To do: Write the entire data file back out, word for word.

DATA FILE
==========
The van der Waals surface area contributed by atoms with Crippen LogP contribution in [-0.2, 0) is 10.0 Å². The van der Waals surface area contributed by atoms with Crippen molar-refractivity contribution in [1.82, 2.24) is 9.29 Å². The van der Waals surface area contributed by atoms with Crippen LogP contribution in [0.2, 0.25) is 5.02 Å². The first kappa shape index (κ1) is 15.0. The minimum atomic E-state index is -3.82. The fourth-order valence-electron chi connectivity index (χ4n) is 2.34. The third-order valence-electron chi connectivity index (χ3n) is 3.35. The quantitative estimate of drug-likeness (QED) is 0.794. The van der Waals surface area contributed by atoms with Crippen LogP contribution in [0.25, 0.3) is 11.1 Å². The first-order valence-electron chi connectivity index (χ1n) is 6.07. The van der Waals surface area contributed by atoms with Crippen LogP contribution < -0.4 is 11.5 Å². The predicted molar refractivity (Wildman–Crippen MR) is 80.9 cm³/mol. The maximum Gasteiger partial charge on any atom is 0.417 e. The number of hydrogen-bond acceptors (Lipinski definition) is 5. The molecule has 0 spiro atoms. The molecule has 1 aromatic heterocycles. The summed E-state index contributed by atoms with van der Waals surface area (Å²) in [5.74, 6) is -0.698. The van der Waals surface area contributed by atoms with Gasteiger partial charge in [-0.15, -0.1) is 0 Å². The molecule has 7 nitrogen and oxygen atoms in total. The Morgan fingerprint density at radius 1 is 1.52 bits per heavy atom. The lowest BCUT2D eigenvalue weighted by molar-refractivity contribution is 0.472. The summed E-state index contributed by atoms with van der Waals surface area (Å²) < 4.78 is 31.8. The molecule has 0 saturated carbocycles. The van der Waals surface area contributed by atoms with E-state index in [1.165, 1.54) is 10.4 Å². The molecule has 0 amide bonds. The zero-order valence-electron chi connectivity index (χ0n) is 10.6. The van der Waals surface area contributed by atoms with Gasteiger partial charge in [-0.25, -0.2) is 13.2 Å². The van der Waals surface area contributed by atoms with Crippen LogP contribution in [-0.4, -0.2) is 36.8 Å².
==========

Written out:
The van der Waals surface area contributed by atoms with Crippen LogP contribution in [-0.2, 0) is 10.0 Å². The van der Waals surface area contributed by atoms with Crippen molar-refractivity contribution in [1.82, 2.24) is 9.29 Å². The van der Waals surface area contributed by atoms with Crippen LogP contribution in [0.2, 0.25) is 5.02 Å². The first kappa shape index (κ1) is 15.0. The minimum atomic E-state index is -3.82. The fourth-order valence-electron chi connectivity index (χ4n) is 2.34. The third-order valence-electron chi connectivity index (χ3n) is 3.35. The quantitative estimate of drug-likeness (QED) is 0.794. The van der Waals surface area contributed by atoms with Crippen LogP contribution in [0.25, 0.3) is 11.1 Å². The first-order valence-electron chi connectivity index (χ1n) is 6.07. The van der Waals surface area contributed by atoms with Crippen LogP contribution < -0.4 is 11.5 Å². The predicted molar refractivity (Wildman–Crippen MR) is 80.9 cm³/mol. The maximum Gasteiger partial charge on any atom is 0.417 e. The number of hydrogen-bond acceptors (Lipinski definition) is 5. The molecule has 0 spiro atoms. The molecule has 1 aromatic heterocycles. The summed E-state index contributed by atoms with van der Waals surface area (Å²) in [5.74, 6) is -0.698. The van der Waals surface area contributed by atoms with Gasteiger partial charge in [-0.15, -0.1) is 0 Å². The molecule has 7 nitrogen and oxygen atoms in total. The Morgan fingerprint density at radius 1 is 1.52 bits per heavy atom. The lowest BCUT2D eigenvalue weighted by molar-refractivity contribution is 0.472. The summed E-state index contributed by atoms with van der Waals surface area (Å²) < 4.78 is 31.8. The molecule has 0 saturated carbocycles. The van der Waals surface area contributed by atoms with E-state index in [1.165, 1.54) is 10.4 Å². The molecule has 0 amide bonds. The zero-order valence-electron chi connectivity index (χ0n) is 10.6. The van der Waals surface area contributed by atoms with Gasteiger partial charge in [-0.25, -0.2) is 13.2 Å². The van der Waals surface area contributed by atoms with Crippen LogP contribution in [-0.4, -0.2) is 36.8 Å².